Gone Girl Review

Posted: October 10, 2014 by moviebuff801 in moviebuff801's Movie Reviews

By: Michael “MovieBuff801” Dennos

Back in 1960, director Alfred Hitchcock’s classic thriller Psycho was released amidst a veil of secrecy where its plot was concerned, and now fifty-four years later, David Fincher’s Gone Girl arrives under similar circumstances. To get straight to the point, the film itself is yet another home run for one of the best directors in the business today, filled to the brim with the signature slick style and storytelling we’ve come to expect of the auteur, but talking about it in any kind of too specific detail paints myself, and many other reviewers into a corner. Not unlike Psycho, the desire to not spoil any of the surprises in the story is definitely an issue — especially for those who haven’t read the 2012 source novel — and I’ll keep to that desire and try to keep this review as spoiler-free as possible while still urging you to go see the film; something which must absolutely be done.

Author Gillian Flynn adapts her own work, which is the story of Nick (Ben Affleck) and Amy (Rosamund Pike) Dunne. Nick and Amy have been married for a few short years, and as the film opens, it’s their fifth anniversary. However, Nick isn’t in the most pleasant mood about it. His melancholic feelings soon turn to ones of confusion, though, when he returns home to find an unsettling scene: an overturned ottoman, a shattered glass table and traces of blood on the floor. Detective Rhonda Boney (Kim Dickens) and Officer Jim Gilpin (Patrick Fugit) soon determine it to be a missing persons case, which forces Nick into the limelight as the investigation slowly starts up. Aided all the while by his sister Margo (Carrie Coon), Nick soon finds himself having to battle an increasingly negative public perception of himself as the case takes more than a few unexpected turns, despite his repeated assertions of innocence.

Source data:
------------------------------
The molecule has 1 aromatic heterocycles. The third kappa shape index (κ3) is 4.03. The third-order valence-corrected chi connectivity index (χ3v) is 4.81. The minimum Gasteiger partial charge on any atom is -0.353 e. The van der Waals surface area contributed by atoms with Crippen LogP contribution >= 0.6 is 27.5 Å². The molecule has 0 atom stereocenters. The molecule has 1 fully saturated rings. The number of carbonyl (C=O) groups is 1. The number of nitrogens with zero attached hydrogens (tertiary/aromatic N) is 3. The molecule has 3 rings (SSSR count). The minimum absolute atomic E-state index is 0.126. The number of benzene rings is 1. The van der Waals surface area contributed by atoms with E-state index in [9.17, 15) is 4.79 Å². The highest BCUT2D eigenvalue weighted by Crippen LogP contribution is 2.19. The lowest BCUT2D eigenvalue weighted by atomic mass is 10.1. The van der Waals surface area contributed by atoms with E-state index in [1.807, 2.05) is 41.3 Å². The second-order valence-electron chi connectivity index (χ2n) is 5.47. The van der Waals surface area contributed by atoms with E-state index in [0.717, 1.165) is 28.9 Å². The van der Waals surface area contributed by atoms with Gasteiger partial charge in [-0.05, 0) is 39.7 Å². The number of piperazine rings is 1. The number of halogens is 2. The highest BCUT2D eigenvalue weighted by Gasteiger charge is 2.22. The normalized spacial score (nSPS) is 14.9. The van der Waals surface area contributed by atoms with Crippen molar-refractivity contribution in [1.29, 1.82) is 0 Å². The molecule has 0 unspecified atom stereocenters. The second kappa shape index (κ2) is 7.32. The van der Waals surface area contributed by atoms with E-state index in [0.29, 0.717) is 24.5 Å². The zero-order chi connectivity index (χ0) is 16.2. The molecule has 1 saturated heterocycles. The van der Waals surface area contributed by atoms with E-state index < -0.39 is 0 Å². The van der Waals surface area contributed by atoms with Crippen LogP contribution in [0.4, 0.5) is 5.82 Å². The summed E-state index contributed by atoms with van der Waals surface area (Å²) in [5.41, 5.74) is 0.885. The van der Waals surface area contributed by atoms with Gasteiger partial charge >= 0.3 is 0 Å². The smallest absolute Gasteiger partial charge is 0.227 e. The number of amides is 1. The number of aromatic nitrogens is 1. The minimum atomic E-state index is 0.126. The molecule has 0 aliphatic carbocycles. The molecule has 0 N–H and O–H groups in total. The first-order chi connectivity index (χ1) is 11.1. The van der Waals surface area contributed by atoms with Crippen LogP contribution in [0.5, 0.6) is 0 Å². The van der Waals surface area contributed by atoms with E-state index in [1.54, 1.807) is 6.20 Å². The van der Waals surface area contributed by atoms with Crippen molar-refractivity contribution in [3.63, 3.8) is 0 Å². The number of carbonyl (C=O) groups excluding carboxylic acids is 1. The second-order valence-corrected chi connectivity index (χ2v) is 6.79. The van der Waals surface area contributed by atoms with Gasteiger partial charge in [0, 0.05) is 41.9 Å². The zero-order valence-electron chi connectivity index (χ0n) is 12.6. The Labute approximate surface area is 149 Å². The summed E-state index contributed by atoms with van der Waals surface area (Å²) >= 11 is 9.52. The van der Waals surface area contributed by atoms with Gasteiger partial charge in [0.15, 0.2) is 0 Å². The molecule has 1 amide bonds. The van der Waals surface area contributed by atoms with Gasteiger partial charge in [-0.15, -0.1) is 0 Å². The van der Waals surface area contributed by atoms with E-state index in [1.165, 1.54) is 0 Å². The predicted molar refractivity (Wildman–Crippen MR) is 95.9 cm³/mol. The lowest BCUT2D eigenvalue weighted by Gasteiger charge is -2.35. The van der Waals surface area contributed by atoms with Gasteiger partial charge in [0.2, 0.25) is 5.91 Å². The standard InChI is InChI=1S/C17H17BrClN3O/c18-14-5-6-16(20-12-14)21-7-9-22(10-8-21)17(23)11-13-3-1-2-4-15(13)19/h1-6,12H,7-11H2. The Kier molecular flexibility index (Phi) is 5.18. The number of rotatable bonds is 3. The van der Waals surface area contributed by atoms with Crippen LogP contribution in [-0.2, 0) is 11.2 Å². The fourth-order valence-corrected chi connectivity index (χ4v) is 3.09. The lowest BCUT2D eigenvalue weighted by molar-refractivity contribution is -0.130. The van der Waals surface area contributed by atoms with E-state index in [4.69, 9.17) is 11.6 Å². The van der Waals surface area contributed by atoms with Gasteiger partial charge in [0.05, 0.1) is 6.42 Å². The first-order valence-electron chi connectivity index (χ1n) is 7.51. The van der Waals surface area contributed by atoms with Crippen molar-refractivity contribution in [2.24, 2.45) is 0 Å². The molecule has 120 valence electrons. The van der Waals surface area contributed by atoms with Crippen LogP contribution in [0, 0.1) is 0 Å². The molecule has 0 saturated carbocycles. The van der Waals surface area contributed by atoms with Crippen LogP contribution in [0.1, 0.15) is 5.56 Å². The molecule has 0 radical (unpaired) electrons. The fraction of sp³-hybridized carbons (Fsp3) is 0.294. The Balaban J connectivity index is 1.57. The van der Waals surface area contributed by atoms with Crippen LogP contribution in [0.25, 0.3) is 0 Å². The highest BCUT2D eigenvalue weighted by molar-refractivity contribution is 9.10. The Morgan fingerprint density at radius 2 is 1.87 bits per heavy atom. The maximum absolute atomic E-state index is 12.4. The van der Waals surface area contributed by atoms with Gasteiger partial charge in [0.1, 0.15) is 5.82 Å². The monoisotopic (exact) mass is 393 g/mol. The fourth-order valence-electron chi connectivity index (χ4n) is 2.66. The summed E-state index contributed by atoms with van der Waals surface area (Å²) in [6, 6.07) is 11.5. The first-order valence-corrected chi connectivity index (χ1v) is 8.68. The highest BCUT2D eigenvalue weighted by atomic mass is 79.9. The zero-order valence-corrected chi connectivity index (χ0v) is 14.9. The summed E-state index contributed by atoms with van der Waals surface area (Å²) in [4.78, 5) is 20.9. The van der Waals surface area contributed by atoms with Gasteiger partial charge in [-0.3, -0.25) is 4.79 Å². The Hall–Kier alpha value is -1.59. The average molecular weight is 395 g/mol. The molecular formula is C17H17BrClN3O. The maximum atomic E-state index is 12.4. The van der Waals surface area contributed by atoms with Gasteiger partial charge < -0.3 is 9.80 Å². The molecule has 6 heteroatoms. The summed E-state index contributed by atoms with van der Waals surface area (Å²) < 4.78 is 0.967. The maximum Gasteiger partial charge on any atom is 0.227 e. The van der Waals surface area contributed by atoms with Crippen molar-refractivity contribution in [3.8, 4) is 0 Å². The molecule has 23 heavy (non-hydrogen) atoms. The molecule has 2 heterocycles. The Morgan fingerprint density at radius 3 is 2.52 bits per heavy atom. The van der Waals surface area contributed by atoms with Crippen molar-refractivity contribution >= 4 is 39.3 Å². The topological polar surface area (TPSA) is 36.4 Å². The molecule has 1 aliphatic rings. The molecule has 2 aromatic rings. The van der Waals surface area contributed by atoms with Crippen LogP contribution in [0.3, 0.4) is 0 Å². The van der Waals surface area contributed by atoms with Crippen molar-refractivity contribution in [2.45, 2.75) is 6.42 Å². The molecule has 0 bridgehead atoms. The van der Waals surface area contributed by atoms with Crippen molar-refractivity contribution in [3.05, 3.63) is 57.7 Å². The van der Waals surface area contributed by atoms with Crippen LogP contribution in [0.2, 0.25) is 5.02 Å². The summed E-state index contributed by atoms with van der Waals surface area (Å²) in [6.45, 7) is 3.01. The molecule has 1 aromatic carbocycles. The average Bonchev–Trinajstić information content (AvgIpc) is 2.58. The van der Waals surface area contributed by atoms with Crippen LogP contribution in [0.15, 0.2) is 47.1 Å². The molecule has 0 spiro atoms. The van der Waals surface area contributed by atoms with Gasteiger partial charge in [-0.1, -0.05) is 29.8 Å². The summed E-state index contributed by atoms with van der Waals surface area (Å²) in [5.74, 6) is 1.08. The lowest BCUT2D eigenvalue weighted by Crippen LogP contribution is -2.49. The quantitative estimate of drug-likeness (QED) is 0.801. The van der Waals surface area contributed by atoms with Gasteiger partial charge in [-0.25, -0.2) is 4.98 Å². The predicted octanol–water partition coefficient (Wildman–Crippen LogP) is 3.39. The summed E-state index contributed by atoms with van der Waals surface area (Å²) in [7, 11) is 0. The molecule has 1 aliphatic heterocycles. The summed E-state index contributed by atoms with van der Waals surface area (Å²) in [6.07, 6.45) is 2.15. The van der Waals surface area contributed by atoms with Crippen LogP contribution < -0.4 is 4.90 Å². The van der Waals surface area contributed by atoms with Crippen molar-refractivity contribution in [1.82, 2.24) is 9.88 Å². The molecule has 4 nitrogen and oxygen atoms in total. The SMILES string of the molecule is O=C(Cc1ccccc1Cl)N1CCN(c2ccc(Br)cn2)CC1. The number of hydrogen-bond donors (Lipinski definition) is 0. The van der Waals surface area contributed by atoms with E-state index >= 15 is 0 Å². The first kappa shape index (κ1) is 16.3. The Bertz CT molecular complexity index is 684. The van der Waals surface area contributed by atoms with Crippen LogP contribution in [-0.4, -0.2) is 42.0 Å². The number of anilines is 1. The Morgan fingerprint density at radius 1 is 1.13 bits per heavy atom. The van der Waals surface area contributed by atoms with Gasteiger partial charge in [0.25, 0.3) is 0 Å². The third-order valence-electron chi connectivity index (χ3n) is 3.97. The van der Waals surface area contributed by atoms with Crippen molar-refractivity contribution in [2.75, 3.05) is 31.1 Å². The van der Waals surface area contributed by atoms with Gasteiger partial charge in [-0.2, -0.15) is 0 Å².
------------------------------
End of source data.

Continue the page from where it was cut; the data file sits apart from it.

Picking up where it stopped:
Just a few weeks before the release of this movie, I took the liberty of reading Gillian Flynn’s novel, mainly because I just couldn’t help myself. Now, even though a lot of the dark delight of this plot comes from not really knowing where it’s going next, my knowing the trajectory of the story ultimately didn’t impede my enjoyment of the film at all. In fact, I’d say it enhanced it because I could go ahead and pick up on a lot of the small nuances and clues sprinkled throughout that one would normally pick up on during a second, third or fourth viewing. More importantly, though, I could spend more time focusing on the story aspect that Fincher and Flynn clearly recognize as the overarching theme: marriage. Gone Girl isn’t simply an impeccably-executed mystery; the mystery is instead a vehicle being used to explore the implications and ideas at the heart of the story, and they’re the sort of implications that will not only make you think as you walk away from the movie, but also leave you unsettled. What are those implications, exactly? Well, I can’t get into that without ruining some of the fun, and Gone Girl is definitely a movie one should experience as freshly as they can. From the tone, the performances and especially the score, David Fincher (not for the first time) has delivered a film designed to get under your skin, something which it succeeds in doing.